Couples can organize to have a blessing ceremony to celebrate their union or married couples may choose to renew their vows. These types of event can take place in a choice of beautiful locations and with very little paperwork, though no official certificates are supplied. Meals are included in the accommodation cost however special requests are tailor made and charged separately.
Samburu, in scenic and romantic Northern Kenya, is the perfect place if you want to be part of an unusual but very genuine African and Kenyan wedding ceremony. The experience can be enjoyed either by newlyweds who want to re-affirm their vows in the middle of a very spiritual land or by those who plan to actually get married in Kenya. We have bush breakfast at the lodge, overlooking Kalama Conservancy and one of the wildest and remotest areas in Kenya – then we game drive towards Kiltiman, a Samburu settlement at the heart of the conservancy where people still live in very traditional way.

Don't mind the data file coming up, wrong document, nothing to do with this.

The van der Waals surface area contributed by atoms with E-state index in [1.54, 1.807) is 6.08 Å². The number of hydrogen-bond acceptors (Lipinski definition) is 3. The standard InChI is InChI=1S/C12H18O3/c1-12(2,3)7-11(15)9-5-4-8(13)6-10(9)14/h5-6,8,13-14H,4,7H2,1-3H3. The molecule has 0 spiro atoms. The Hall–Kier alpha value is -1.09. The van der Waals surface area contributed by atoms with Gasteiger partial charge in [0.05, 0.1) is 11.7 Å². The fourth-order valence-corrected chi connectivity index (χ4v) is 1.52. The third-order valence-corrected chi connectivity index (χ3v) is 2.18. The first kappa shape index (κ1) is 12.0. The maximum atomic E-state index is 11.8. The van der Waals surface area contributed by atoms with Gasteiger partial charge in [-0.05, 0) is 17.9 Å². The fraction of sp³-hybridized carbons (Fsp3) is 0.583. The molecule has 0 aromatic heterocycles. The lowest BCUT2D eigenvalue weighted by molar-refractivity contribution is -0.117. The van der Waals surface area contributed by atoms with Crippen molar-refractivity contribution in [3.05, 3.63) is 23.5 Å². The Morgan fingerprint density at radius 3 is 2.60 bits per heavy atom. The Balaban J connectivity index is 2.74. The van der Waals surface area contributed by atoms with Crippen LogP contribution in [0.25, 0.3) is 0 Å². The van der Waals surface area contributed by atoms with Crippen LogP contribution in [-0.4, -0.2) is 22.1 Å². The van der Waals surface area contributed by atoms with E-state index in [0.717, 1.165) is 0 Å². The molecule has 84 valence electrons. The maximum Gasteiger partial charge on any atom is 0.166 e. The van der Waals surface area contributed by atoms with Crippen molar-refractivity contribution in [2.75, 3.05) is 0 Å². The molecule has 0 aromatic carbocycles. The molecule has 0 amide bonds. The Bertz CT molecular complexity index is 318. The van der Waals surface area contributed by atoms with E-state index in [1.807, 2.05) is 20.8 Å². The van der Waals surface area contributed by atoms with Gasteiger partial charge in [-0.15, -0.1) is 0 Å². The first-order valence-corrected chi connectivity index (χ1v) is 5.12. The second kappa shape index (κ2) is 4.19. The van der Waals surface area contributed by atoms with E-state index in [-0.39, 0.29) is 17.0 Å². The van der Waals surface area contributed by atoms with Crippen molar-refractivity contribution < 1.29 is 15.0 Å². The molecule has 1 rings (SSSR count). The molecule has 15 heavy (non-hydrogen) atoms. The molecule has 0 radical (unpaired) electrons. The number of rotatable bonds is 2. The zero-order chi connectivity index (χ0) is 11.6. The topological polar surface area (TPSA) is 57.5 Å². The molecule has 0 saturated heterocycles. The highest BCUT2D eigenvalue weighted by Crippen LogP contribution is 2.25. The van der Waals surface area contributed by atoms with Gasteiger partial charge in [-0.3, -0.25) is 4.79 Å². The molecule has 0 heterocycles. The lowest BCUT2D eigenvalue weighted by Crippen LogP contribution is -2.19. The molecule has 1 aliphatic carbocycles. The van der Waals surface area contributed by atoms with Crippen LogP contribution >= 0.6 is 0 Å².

At about 11 AM we stop at a Boma. It’s a traditional construction with a painted-decorated Samburu hut in the middle, surrounded by dry tree branches – to form a circle for the cattle. At the entrance 10 Samburu warriors in full regalia welcome the bride and groom who enter the Boma walking through a gallery of spears, while the warriors sing their deep moving songs.
The guests watch the warriors, while a group of about 20 beautiful women sing and dance as well. Warriors and women follow different musical styles, but the two songs mix very well. It’s the moment when the bride and groom realize that this is a wedding ceremony for them. The elders meet them, shake hands and the Saruni guides – Samburu ex warriors themselves – stay at the side of the guests to accompany them through the ceremony. After a few songs, the elders of the Saruni area – who wear the traditional skins – get to the centre of the stage and bless the bride and groom on their forehead with a mix of blood and milk. The leader of the men gives the groom a beaded stick that symbolizes authority, the leader of the women gives the bride a dress and a beaded collar.